“We want to be not just hopeful but helpful in our community,” Marks said.

For Hewitt, creating the Hopeful 2020 signs is itself a hopeful outlet for his skills and perspective.

“It reminds me of when I was a kid and excited to get out in the world,” he said. “I chose a retro vibe, roadside attraction. Unique, not like all the corporate signs we see over and over. I wanted American culture and automobile culture. To travel and have adventure.”

He also had some thoughts about our current COVID-19 world. “We are going through the wilderness right now. We can make it out if we know our goal. I wanted to make something positive. It is a lark. Emotional ballast in a dystopian time. Grab something positive.” he said.

“And I make friends when I put up the signs,” he said.


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Governor announces $2.3 million in eviction prevention grants

CENTREVILLE — Governor Larry Hogan Monday, July 20, announced eight counties will receive more than $2.3 million in the first round of Maryland Eviction Prevention Partnership grants. Five of them are on the Eastern Shore.

“These awards reinforce my administration’s strong support for ensuring Marylanders stay safe and secure in their homes during the COVID-19 pandemic,” Hogan said in a news release. “We are dedicated to assisting counties in their efforts to prevent eviction during these tough economic times.”

Locally, Queen Anne’s County received $80,000, Kent County received $84,246; and Cecil received $100,000. On the Lower Shore, Wicomico was awarded $1 million, while Somerset received $100,000.

Other counties receiving first-round grants include Frederick County with $722,129, Charles County with $200,000 and Allegany County with $55,000.

The Maryland Department of Housing and Community Development will administer the grants, funded by the federal Community Development Block Grant program. The $2.3 million distribution is the first wave of funding in the Hogan Administration’s promised $30 million program to prevent evictions across the state. These efforts, combined with the additional $30 million in efforts of local governments, represent more than $60 million dedicated to providing rental assistance for Marylanders.

Mike Clark, executive director of Queen Anne’s County Housing and Family Services, said when they knew the stay on evictions was going to be lifted, Cindi Boone from his office contacted landlords directly to tell them if they had tenants behind on their rent, there were funds available to help. Prior to the Eviction Prevention Partnership Grants, they had received some CARES Act funding.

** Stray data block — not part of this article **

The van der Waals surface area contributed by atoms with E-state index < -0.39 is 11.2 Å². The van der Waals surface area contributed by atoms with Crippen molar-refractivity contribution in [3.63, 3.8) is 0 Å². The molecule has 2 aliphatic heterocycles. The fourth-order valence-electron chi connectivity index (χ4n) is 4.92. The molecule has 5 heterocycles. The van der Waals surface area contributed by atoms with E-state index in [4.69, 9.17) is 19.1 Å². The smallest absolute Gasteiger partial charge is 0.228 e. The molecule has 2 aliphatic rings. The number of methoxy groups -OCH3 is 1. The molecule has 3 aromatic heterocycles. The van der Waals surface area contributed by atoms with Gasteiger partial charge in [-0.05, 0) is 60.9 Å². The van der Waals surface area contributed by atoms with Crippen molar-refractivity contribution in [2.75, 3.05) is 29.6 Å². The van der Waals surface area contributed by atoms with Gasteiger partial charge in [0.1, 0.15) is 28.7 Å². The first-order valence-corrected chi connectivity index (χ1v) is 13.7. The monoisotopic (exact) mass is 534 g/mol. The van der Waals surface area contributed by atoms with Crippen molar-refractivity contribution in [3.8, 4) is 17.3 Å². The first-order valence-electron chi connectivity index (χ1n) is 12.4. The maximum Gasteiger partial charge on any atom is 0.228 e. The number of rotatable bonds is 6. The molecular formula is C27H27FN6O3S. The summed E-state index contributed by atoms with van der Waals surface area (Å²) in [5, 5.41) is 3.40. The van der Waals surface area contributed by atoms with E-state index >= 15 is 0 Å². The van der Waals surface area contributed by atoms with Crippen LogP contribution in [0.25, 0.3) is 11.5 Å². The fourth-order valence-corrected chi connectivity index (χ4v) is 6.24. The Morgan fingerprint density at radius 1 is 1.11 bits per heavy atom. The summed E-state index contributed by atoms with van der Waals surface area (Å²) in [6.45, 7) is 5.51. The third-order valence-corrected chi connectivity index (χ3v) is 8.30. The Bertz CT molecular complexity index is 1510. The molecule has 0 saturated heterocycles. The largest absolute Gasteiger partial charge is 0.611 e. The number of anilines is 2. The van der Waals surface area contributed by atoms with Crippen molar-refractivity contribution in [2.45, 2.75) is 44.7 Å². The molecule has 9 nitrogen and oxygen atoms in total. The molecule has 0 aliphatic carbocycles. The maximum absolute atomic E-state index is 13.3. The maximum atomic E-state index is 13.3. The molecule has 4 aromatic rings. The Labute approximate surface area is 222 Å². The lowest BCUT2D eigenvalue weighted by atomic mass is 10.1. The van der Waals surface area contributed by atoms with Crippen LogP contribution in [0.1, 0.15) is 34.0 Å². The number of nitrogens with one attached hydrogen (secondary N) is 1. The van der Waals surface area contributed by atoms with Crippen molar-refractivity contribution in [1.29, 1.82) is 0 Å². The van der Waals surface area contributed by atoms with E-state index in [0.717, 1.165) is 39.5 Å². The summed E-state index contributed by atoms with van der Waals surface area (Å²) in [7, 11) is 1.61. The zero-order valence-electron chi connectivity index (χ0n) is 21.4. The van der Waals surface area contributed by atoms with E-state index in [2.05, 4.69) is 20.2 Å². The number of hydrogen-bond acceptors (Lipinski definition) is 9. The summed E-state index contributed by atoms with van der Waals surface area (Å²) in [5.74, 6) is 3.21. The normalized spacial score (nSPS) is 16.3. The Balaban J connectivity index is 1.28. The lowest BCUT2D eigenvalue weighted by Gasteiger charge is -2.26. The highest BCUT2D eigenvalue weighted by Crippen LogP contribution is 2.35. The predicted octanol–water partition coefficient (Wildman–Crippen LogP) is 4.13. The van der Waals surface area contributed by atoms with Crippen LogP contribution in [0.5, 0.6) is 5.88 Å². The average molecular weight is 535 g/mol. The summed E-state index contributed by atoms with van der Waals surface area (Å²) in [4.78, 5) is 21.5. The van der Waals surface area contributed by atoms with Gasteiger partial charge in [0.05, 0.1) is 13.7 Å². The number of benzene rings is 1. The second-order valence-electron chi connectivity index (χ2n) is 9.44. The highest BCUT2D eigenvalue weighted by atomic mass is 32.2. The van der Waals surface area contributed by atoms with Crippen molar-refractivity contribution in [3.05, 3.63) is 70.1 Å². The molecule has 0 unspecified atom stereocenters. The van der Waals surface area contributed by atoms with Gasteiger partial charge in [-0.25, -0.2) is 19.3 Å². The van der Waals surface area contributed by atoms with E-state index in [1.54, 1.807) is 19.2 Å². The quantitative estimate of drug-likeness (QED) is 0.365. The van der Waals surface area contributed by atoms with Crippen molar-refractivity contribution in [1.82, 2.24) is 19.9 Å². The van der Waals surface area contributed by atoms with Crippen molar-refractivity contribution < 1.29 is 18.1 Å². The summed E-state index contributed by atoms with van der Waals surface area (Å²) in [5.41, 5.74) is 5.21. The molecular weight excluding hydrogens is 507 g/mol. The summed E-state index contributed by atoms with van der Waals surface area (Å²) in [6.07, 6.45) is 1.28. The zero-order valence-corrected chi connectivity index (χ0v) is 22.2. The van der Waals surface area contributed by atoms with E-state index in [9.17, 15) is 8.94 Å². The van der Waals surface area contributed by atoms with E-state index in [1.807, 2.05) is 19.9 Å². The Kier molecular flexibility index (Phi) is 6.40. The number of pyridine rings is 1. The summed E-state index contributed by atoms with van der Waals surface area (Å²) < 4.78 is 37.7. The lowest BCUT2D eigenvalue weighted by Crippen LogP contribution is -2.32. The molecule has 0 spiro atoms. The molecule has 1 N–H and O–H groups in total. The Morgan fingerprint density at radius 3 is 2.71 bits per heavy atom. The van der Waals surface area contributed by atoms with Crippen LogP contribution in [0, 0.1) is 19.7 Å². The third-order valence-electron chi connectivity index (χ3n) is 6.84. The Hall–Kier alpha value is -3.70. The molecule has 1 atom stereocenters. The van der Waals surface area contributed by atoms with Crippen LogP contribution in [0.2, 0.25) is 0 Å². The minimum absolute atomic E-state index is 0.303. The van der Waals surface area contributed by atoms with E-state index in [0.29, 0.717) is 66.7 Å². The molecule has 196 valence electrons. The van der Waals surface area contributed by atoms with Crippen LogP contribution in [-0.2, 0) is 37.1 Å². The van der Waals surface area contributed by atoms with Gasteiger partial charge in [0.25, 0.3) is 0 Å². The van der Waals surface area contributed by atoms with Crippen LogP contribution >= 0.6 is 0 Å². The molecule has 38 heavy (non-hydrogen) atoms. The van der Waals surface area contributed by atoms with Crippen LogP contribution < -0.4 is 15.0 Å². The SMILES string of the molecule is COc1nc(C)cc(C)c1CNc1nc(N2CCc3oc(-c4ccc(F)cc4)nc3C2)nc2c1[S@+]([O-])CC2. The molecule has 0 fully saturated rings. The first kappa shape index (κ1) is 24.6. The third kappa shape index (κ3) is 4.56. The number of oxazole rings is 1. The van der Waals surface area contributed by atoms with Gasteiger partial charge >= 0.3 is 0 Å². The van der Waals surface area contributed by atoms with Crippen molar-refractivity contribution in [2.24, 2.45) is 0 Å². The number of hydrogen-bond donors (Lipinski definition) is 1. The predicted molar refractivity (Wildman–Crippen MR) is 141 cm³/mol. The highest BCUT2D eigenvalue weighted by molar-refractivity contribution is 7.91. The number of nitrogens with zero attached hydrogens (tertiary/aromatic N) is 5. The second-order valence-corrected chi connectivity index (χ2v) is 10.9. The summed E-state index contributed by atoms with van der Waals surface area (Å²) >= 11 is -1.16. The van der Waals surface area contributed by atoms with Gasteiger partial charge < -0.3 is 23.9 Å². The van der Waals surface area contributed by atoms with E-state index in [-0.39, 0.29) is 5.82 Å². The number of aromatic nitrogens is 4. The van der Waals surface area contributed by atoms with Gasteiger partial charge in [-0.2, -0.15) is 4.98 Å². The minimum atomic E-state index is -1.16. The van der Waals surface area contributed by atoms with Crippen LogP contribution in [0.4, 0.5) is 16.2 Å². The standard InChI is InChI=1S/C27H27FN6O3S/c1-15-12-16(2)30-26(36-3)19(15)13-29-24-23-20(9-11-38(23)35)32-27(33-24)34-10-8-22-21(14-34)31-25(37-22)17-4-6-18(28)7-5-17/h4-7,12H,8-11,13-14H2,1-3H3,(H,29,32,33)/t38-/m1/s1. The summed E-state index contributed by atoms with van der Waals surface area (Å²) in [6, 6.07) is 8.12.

“We were able to catch quite a few people up,” Clark said. The office estimated the first funds would help 63 families; with the new grant, they’ll be able to help more, he said.

Michelle Marshall, officer coordinator, sent a letter to the courts July 10 about available housing assistance.

“Currently, we have programs that can assist tenants who are in rental arrears. Due to the COVID-19 Pandemic we are able to assist households with income levels from 0-80% of the Area Median Income Limits set forth by HUD. We encourage any tenant in Queen Anne’s County to contact our office to be screened in order to determine which of our programs will work best for that client, as many cases are so different,” she wrote. “During their time with us, we will also be able to offer other resources that we are aware of that may assist the client into becoming more self-sustainable and help them move forward in a positive direction.”

She said Tuesday that the new grant funds are expected to help an additional 22 families with emergency rental assistance.

The Housing Services office is located at 104 Powell Street, Centreville; the phone number is 410-758-3977. During the current state of emergency, most business is being done over the phone, but appointments are available if needed.

Queen Anne’s County actually received a little more than the $80,000 mentioned in the governor’s release, Clark said, explaining it was a two-part grant. The other part of the grant provides funding to help provide a safe place for people with COVID-19 who need to isolate and have no where else to go. These funds help pay for a hotel room during the person’s quarantine.

The national CDBG program was enacted into law by Congress as part of the Housing and Community Development Act of 1974. For 45 years, the U.S. Department of Housing and Urban Development program has supported community redevelopment, affordable housing, and the expansion of economic opportunities, principally for persons of low and moderate income. The program is a vital resource for Maryland’s counties, cities, and towns in their efforts to provide critical services to their residents.